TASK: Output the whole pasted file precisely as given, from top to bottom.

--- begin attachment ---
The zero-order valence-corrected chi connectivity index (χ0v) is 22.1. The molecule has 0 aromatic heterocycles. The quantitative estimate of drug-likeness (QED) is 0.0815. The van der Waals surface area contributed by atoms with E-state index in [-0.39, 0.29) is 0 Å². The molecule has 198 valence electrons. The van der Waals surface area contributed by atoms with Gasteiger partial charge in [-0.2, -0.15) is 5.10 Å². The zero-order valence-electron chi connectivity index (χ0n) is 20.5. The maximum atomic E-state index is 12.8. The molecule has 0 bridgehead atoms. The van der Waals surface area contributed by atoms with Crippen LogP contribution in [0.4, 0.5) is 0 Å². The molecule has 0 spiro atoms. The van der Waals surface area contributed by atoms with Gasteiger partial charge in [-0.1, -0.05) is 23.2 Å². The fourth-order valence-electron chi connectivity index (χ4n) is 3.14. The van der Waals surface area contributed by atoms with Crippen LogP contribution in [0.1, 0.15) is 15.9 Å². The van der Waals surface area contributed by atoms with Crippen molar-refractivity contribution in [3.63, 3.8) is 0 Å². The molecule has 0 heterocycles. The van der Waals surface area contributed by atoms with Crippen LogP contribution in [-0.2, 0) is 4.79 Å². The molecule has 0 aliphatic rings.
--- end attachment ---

The zero-order valence-corrected chi connectivity index (χ0v) is 22.1. The molecule has 0 aromatic heterocycles. The quantitative estimate of drug-likeness (QED) is 0.0815. The van der Waals surface area contributed by atoms with E-state index in [-0.39, 0.29) is 0 Å². The molecule has 198 valence electrons. The van der Waals surface area contributed by atoms with Gasteiger partial charge in [-0.2, -0.15) is 5.10 Å². The zero-order valence-electron chi connectivity index (χ0n) is 20.5. The maximum atomic E-state index is 12.8. The molecule has 0 bridgehead atoms. The van der Waals surface area contributed by atoms with Crippen LogP contribution in [0.4, 0.5) is 0 Å². The molecule has 0 spiro atoms. The van der Waals surface area contributed by atoms with Gasteiger partial charge in [-0.1, -0.05) is 23.2 Å². The fourth-order valence-electron chi connectivity index (χ4n) is 3.14. The van der Waals surface area contributed by atoms with Crippen LogP contribution in [0.1, 0.15) is 15.9 Å². The van der Waals surface area contributed by atoms with Crippen molar-refractivity contribution in [3.63, 3.8) is 0 Å². The molecule has 0 heterocycles. The van der Waals surface area contributed by atoms with Crippen LogP contribution in [-0.2, 0) is 4.79 Å². The molecule has 0 aliphatic rings.